The Redlands Chamber of Commerce Board of Directors has voted unanimously to endorse Measure T. The Measure would impose, commencing April 1, 2021, an additional 1-percent sales tax on each dollar of taxable sales of goods in the City of Redlands, and on the storage, use or consumption in the city of goods purchased from a retailer. Measure T will be on the November 3, 2020 statewide ballot and requires approval of a majority of the City’s voters (i.e., 51%). The sales tax would be deposited into the city’s general fund to be used for general municipal governmental purposes. Although Measure T does not obligate the city to use the proceeds of the sales tax for any particular services, facilities, or programs, the use of the funds would be overseen by an independent citizens’ advisory committee and subject to a financial audit. The city’s Finance Department estimates that the annual revenue to the city generated by the sales tax would be approximately $10.7 million.
The Board’s endorsement came after a month of various meetings with proponents both for and against the measure, as well as review of all documents and arguments relating to the Measure. The Chamber’s Government Review Committee also played an extensive role in researching and evaluating the Measure.
There are several reasons for the Board’s endorsement. First and foremost, the City finds itself facing a $5.6 million deficit after budget cuts of over $10 million. Although the City has a reserve to draw from, it is projected to be exhausted in two to three years without more budget cuts. Without the passage of Measure T, it is the Board’s conclusion that quality of life in Redlands will be negatively affected. Homelessness issues, police protection, and community safety needs would suffer. Further, the current sales tax rate of 7.75 % is relatively low compared to surrounding communities. The 1-percent increase would place the City approximately in the middle of sales tax rates compared to other communities.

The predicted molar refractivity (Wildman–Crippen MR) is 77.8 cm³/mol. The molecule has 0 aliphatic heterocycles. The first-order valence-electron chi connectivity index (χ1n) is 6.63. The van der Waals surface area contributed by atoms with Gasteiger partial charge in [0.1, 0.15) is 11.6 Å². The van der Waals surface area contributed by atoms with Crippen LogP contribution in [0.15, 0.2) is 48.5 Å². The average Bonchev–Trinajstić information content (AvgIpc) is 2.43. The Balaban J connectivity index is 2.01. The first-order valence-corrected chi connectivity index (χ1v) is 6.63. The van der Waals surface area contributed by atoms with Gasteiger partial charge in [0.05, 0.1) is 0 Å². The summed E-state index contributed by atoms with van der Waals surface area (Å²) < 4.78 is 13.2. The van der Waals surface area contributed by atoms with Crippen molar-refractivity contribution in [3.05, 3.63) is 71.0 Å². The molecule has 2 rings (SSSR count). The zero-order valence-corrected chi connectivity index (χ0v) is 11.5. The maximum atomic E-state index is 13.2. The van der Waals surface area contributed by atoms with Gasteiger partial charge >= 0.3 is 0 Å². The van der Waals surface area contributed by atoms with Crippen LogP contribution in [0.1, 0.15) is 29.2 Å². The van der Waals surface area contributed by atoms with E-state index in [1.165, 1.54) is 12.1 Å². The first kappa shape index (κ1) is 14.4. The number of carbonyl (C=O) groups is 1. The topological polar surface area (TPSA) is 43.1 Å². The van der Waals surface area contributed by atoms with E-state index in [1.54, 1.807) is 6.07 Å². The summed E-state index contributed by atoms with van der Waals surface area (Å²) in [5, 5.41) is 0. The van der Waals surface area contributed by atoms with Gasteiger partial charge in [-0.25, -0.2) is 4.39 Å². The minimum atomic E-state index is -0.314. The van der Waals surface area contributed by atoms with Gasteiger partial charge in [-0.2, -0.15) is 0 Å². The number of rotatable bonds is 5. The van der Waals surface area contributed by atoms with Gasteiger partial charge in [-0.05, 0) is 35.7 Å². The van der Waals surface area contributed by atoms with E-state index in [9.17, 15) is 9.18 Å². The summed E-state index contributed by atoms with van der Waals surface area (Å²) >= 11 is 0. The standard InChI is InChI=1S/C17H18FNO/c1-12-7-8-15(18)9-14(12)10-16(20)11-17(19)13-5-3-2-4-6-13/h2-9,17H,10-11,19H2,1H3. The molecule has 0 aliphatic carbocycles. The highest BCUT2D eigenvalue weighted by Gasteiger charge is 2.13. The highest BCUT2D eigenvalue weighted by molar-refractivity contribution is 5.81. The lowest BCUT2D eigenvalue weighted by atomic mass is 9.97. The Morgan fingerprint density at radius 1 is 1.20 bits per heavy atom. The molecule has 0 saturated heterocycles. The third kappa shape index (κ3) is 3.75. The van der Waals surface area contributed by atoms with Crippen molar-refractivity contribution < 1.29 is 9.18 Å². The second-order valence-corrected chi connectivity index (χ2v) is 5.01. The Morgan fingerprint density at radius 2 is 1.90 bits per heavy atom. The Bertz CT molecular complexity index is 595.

This endorsement, however, does come with the expectation that our City leaders will undertake a concerted effort to rein in costs and look for opportunities to generate revenue. There is, in the Board’s opinion, a true need for this Measure. However, we do not want this sales tax increase to disincentivize our leaders from making politically difficult, but necessary choices, such as addressing the costly pensions that burden our City budget. Additionally, we would hope to see a compensation review based on today’s environment, comparative to other same-sized, southern California cities, which will affect tomorrow’s pension issues.
There is never a good time for a tax increase, but the austere measures required without the passage of Measure T would create a loss for all citizens and businesses in Redlands. We endorse Measure T but hope we can also begin to address growing concerns shared by businesses and residents alike.